SCMP Thursday, June 22, 2000

EUROPE TODAY

Spies to combat people-smuggling

SIMON MACKLIN in London


Secret agents will be used to infiltrate gangs involved in smuggling illegal immigrants into Europe under a plan to clamp down on criminals who are making billion-dollar profits while showing scant regard for the safety of their human cargo.

European governments have pledged to step up co-operation to catch those responsible for the illegal trade and agreed to tighten laws to make sure those behind the gangs can be brought to justice.

The International Organisation for Migration has estimated that global immigration racketeering is worth about US$7 billion (HK$54.5 billion) a year, with many of the migrants being smuggled into Europe. Immigration authorities say there are at least 50 criminal gangs involved in smuggling people, with different syndicates concentrating on different parts of the world.

A United Nations High Commission for Refugees report suggests as many as 200,000 people each year are smuggled into the European Union, with most heading for Germany or the UK.

But following the tragic deaths this week of 58 Chinese migrants who died of suffocation in the back of a truck after being smuggled into the British port of Dover, authorities across the continent have agreed to tighten up regulations to apprehend the criminals responsible.

The issue was raised at a meeting of European Union heads of government in Lisbon earlier this week, where British Prime Minister Tony Blair urged leaders to renew their efforts to crack down on the syndicates responsible.

Ministers from the 15-member nations have agreed to standardise regulations to ensure the pursuit and conviction of gang leaders is made easier. The British National Crime Squad confirmed that agents from the country's secret service would be used to infiltrate gangs responsible for trafficking in illegal immigrants.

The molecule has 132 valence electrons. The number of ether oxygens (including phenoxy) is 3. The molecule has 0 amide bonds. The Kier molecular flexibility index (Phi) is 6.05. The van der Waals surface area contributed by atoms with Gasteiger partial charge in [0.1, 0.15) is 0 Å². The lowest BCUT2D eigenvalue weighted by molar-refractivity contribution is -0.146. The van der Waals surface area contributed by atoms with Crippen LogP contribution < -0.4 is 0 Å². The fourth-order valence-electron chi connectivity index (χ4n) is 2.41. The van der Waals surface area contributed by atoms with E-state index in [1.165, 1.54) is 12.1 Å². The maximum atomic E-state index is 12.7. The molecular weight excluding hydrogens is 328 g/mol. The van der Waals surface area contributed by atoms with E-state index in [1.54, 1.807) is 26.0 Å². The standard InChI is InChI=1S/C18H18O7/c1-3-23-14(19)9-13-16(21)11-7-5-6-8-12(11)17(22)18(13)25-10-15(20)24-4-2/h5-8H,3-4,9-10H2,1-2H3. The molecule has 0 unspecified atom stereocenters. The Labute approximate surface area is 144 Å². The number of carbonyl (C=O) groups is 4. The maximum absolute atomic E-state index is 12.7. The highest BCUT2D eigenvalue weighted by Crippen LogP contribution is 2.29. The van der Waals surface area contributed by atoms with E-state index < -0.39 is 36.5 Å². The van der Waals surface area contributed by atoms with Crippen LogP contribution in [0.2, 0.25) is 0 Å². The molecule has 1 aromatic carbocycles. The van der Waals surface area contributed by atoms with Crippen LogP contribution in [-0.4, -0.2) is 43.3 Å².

Agents from Britain's MI5, responsible for counter-terrorism within the UK, would be deployed to try to penetrate gangs working within Britain, while agents from MI6, involved in espionage overseas, would be used to get close to gangs in countries where the migrants came from.

The National Crime Squad's director-general, Ray Penrose, recently held meetings with police chiefs from other European countries to co-ordinate a joint effort to crack down on those involved.

"The tragic incident at Dover further concentrates all our minds on the danger and misery caused by those who traffic in people for profit," Mr Penrose said. "Behind these events are some very evil and ruthless people who often smuggle other commodities too, including drugs, and are actively involved in international organised crime."

But experts say many migrants are resorting to illegal immigration because European countries have tightened visa regulations.

"The main reason illegal immigration appears to be growing is that restrictive immigration policies have increased, making it difficult for people to arrive in Europe legally," Dr Khalid Koser, from London University's Migration Research Centre, said. "There is no doubt that these criminal gangs are now going out and marketing themselves, telling people they will be able to get them into Europe and because it is more difficult to get visas they are able to charge higher fees."

Most European governments were more interested in stopping the arrival of new migrants than in catching the masterminds behind the illegal trade, he said.

"Clearly, governments are motivated by stopping the arrival of asylum-seekers. The big danger if they crack down on illegal immigrants is that they will also close down the routes used by genuine refugees to flee from persecution," Dr Koser said.

But while European governments were trying to stop the arrival of new migrants, falling birth rates suggest it might soon have to begin lowering immigration barriers to attract foreign workers.

"Europe's population is falling. If you take Italy as an example, the Italian population is estimated to fall by 28 per cent by the middle of this century," Ben Hall, research director at the Centre for European Reforms said. "I think it is realistic that the European Union will move to a situation where we will have annual quotas for the number of immigrants to come into Europe."

The European Union laws which allowed the free movement of people across the borders of all 15-member nations mean the quotas would have to be agreed by all governments. Britain and Germany are already examining this issue as they attempt to recruit information technology workers from India and Eastern Europe.